“…intentionally disingenuous…”.
          “…I think is reprehensible…”
          “….when the real problem…”
          “….used this way for selfish and doctrinal advancement known to be disrespectful, when practiced on without the consent of, half the world’s population…” (This statement is in Omnologos-Speak. Can anyone interpret?) .
          “…That’s why I claim a paucity of moral leadership from this Pope and the misogynistic and paternalistic organization he represents…”

          Boooooring—-ZZZZZZzzzzzz………!!!!!. (Wake me up when tildeb has more to offer than the same half-assed opinions)

          • tildeb Says:

            It takes quite a bit of ego and as much hubris to assume you are addressing an audience that actually cares about this kind of commentary and even more to assume you speak of other viewers as a ‘we’. What you didn’t do is address my criticism.

          • dumboldguy Says:

            You flatter yourself by calling your remarks “criticism”. True criticism must be fact-based and the result of rational analysis, not just the spouting of ignorant and unsupported opinions. I will repeat:

            Boooooring—-ZZZZZZzzzzzz………!!!!!. (Wake me up when tildeb has more to offer than the same half-assed opinions)

            PS It takes quite a bit of ego and much hubris for YOU to assume that YOU are addressing an audience that cares about YOUR kind of “commentary”. I feel safe in speaking for other Crockers—-I have been coming here for a while, and Crockers are obviously uninterested in this exchange—-no thumbs, no replies to either of us. They are ignoring this exchange or are simply content to let me deal with you. I reply to you only because I am a professional sheepdog by training and I am trying to educate you—-I am your friend, and only your friends will tell you when you’re full of shit, your enemies will let you continue to embarrass yourself.

  3. jimbills Says:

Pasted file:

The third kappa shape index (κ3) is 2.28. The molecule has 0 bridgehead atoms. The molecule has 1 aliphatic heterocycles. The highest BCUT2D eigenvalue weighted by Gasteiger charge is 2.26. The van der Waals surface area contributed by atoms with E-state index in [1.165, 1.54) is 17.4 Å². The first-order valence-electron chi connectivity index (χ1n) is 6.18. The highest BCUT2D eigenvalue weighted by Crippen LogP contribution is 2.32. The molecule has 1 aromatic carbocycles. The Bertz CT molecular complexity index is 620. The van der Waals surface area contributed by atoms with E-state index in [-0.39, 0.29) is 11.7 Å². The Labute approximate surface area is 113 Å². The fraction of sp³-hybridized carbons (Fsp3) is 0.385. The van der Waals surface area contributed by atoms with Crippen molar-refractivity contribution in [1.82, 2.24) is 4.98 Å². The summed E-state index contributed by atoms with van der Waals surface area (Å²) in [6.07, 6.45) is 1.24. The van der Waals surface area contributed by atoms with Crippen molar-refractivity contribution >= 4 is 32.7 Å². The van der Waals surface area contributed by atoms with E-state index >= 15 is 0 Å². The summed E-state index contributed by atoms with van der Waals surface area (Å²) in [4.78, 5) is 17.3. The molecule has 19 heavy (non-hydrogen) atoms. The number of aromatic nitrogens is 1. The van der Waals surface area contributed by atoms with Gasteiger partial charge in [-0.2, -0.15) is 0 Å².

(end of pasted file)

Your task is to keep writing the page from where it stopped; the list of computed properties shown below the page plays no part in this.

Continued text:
A lot of Pope knee-jerk reactions. I’m shocked, I tells ya!

    The question should be whether or not climate change mitigation is a question of morality, not whether or not one likes the Catholic Church.

    Unfortunately, there is a schism going on in our culture right now about what underpins morality. Is morality doing unto others as you would have done to yourself? Or is it more selfish, as Ayn Rand would tell us?:
    http://aynrandlexicon.com/lexicon/selfishness.html

    As a whole we’re leaning towards defining morality on the basis of our reactions not requiring personal sacrifice, and this is seen in both the denial and the cornucopian camps:
    http://rationalwiki.org/wiki/Cornucopian_vs._Malthusian_debate

    The truth is that we’re all choosing ourselves now over the comfort of later generations. We may not like that as an idea, but it remains.

    Going back to Rand, “The Objectivist ethics holds that human good does not require human sacrifices and cannot be achieved by the sacrifice of anyone to anyone.” Therefore, it’s actually unethical to sacrifice our current welfare to help make the world a better place for later generations.

    I think this is bat-sheet insane, but it’s the path we’re choosing as a collective.

    • rayduray Says: